Introducing ISM in Africa. The concept of institutional social mobility in the anthropological study of marriage in Botswana

Seminar date: 
09 December 2008
Speaker(s): Rijk van Dijk

By looking at current developments in the institution of marriage in Botswana, we can ask if and to what extent such an institution can be the subject of social mobility. Due to rising costs, more elaborate wedding rituals and a moral emphasis being placed on marriage (and fidelity) in an HIV/AIDS-ridden society, the institution of marriage is increasingly becoming a matter for the (upper-) middle classes only.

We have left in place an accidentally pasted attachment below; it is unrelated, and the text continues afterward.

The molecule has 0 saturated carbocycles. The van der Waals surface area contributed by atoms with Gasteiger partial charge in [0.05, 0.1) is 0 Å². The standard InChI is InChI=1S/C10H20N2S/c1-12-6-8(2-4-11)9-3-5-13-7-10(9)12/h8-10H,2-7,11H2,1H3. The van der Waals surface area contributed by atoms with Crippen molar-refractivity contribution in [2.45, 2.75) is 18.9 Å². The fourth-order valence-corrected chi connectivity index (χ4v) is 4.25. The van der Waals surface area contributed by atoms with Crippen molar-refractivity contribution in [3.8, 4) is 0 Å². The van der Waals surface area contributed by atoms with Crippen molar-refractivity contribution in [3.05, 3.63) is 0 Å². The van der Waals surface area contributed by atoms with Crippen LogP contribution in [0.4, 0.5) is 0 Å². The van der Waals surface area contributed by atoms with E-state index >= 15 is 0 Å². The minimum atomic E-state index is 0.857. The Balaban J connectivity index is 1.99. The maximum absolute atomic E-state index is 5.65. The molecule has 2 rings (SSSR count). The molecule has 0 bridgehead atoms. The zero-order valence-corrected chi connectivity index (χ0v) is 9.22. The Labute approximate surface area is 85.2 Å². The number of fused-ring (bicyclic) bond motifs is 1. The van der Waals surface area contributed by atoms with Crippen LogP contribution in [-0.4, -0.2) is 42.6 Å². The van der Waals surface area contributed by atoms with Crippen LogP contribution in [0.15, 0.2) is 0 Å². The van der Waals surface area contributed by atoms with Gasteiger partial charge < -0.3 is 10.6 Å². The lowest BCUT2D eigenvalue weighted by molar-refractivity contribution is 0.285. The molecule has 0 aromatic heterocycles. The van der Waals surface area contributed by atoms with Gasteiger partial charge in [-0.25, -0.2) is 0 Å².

Since Sorokin (1927) introduced the concept of social mobility in a study of industrialized western societies in the late 1920s, the concept appears to have undergone few changes. It has been predominantly applied to the study of how individual actors move through a system that is marked by social stratification, and that in sociological terms is identified by specific labour and class positions. This paper considers whether institutions (such as marriage) as well as individuals move up and down the social ladder, and what the causative factors are for this process to be happening in Botswana today.